To this I would add the following brief observation:

The bleak, existential approach that Miller correctly attributes to the stories and which Herron traces to Hammett is a byproduct of the post-World War I culture in which writers looked at traditional values of honor and concluded that they were no longer viable in the cruel world that had been revealed by that horrendous war.

They were wrong, of course, in that the new world needed those values more than ever before, but that was the thinking, and the Conan tales reflected the violence of the trench wars superbly. They ironically brought the modern world to a mass audience through a series of adventures set in an ancient world. That is the kind of achievement pulp fiction can accomplish.

From Karnick on Culture.

Wednesday, December 13, 2006

A Black Cultural Crisis

The esteemed editor of this fine blog saved me from my ignorance. I had written a piece about an article of Stanley Crouch thinking he is a liberal. Boy was I wrong. Not sure how that happened. I know I’ve read stuff by him before, but for some reason I had liberal on the brain. What he says would have been astounding coming from a real liberal, but it’s merely fantastic coming from him. So we’ll consider this take two. I came across a bio piece in Salon from 1999 that gives some good background on what makes Mr. Crouch tick. I’m glad he’s on our side in the culture wars. Here is what the author says about the label that Crouch might carry:

Although routinely and incorrectly described as a black conservative, Crouch calls himself a "radical pragmatist." To the uninitiated, his philosophy might best be described as rigidly humanist. It centers on an unsentimental vision wherein we must fight the siren temptation to obsess about our (mostly superficial) differences, lest we miss the chance to embrace our (very real and very numerous) commonalities.


Now to my updated take on his most current missive . . .

As we’ve seen more and more black liberals are finally speaking the truth about the problems with black culture. Stanley Crouch has been doing this for years, and it could be argued he paved the way for black liberals to finally begin admitting the truth about the sickness of much of black culture. In a piece this week he writes about hip hop culture, and the degradation it promotes. Even better is how he calls white liberals and the black middle class on the carpet for their silence in the face of this scourge besetting black youth.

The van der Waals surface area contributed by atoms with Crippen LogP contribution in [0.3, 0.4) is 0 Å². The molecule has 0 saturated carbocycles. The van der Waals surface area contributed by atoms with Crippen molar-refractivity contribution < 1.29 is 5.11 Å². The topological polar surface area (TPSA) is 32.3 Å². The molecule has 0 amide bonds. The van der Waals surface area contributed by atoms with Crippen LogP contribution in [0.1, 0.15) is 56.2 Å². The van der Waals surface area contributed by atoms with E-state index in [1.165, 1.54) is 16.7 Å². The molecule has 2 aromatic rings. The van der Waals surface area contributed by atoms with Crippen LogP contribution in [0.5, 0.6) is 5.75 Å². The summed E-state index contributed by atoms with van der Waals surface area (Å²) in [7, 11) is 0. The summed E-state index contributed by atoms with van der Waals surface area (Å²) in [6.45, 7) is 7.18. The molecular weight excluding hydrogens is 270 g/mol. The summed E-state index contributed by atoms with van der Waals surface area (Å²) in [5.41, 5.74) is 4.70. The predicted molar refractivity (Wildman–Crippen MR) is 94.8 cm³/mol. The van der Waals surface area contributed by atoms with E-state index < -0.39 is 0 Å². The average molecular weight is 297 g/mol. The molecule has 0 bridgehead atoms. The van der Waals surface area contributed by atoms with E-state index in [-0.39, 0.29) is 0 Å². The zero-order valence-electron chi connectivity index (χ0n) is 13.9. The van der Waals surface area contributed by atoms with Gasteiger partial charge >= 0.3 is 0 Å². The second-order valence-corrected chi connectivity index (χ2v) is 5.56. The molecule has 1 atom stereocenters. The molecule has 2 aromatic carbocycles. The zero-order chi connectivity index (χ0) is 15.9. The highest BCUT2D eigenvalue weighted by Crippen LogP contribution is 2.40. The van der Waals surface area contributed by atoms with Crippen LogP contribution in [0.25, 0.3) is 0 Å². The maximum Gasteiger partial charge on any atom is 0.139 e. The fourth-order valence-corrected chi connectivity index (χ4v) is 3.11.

That was part of what has surely become a cultural crisis in which young black men adorn themselves with surface trappings and take on the obnoxious vulgarity of thugs in order to meet the expectations of young black women who have embraced their own degradation, seeming to find it sexy. That degradation is expressed in the misogynistic doggerel that dominates popular hip hop recordings.

Added to this low-lying mix are the supposedly sympathetic white liberals, who are more than happy to submit gutlessly to the black middle class. These white liberals have been intellectually hustled into believing that the inarticulate thug and the freelance slut are young black people in their natural state.

The black middle class, terrified of being defined as a group that kowtows to "white values," does not tend to have the nerve to stand up to this crabbed vision of life or ethnic "authenticity."

But, at the end of the ride, the ones losing and left holding the bag are neither white liberals nor the black middle class. The tragic losers are those black kids who believe that their true identity is achieved through illiteracy, thuggish behavior, dropping out of school and psychologically ingesting the subterranean attitudes toward women that are espoused by pimps. They are sloughing through a spiritual sewer, incapable of knowing just how much it stinks.


Wow. Those are some strong words that black elites cannot blow off so easily today. Bill Cosby, who several years ago who created “controversy” by saying things exactly like this, opened the door for others to admit the problem. It is likely that blacks like Crouch who have been preaching in the wilderness for years are finally getting through.

This is a profound condemnation of the very essence of liberalism. For at the core of modern liberalism is a kind of antinomianism, a conviction that to be truly “authentic” mankind, to use that antiquated phrase, need not be encumbered by constrictive moral laws. Of course nobody can live that way, but their hypocrisy never seems to bother them. So white liberals and the black middle class (90% of whom embrace a liberal Democrat Party) can vicariously live their amoral secular philosophy through black, and many white, youth.